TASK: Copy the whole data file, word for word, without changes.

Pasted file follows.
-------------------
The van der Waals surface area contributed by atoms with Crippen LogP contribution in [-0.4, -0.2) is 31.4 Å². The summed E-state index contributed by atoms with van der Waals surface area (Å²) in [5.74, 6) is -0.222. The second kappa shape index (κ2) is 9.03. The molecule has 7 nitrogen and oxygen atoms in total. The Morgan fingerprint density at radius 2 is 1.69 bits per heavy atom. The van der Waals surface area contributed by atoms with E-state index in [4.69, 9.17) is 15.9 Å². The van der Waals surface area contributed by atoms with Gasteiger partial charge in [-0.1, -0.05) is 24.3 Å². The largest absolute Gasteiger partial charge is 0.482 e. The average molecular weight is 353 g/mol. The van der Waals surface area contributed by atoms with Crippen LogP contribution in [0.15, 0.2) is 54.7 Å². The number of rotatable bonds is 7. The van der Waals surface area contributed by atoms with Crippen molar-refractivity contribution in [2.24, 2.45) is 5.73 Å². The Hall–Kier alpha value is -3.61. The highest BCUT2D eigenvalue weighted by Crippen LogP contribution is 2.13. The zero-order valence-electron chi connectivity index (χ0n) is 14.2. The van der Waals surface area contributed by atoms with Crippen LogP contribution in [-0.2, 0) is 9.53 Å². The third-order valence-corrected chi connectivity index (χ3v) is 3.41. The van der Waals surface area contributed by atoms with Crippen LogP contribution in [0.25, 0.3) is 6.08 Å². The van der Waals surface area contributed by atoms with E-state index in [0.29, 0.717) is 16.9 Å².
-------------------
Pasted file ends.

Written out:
The van der Waals surface area contributed by atoms with Crippen LogP contribution in [-0.4, -0.2) is 31.4 Å². The summed E-state index contributed by atoms with van der Waals surface area (Å²) in [5.74, 6) is -0.222. The second kappa shape index (κ2) is 9.03. The molecule has 7 nitrogen and oxygen atoms in total. The Morgan fingerprint density at radius 2 is 1.69 bits per heavy atom. The van der Waals surface area contributed by atoms with E-state index in [4.69, 9.17) is 15.9 Å². The van der Waals surface area contributed by atoms with Gasteiger partial charge in [-0.1, -0.05) is 24.3 Å². The largest absolute Gasteiger partial charge is 0.482 e. The average molecular weight is 353 g/mol. The van der Waals surface area contributed by atoms with Crippen LogP contribution in [0.15, 0.2) is 54.7 Å². The number of rotatable bonds is 7. The van der Waals surface area contributed by atoms with Crippen molar-refractivity contribution in [2.24, 2.45) is 5.73 Å². The Hall–Kier alpha value is -3.61. The highest BCUT2D eigenvalue weighted by Crippen LogP contribution is 2.13. The zero-order valence-electron chi connectivity index (χ0n) is 14.2. The van der Waals surface area contributed by atoms with Crippen LogP contribution in [-0.2, 0) is 9.53 Å². The third-order valence-corrected chi connectivity index (χ3v) is 3.41. The van der Waals surface area contributed by atoms with Crippen LogP contribution in [0.25, 0.3) is 6.08 Å². The van der Waals surface area contributed by atoms with E-state index in [0.29, 0.717) is 16.9 Å².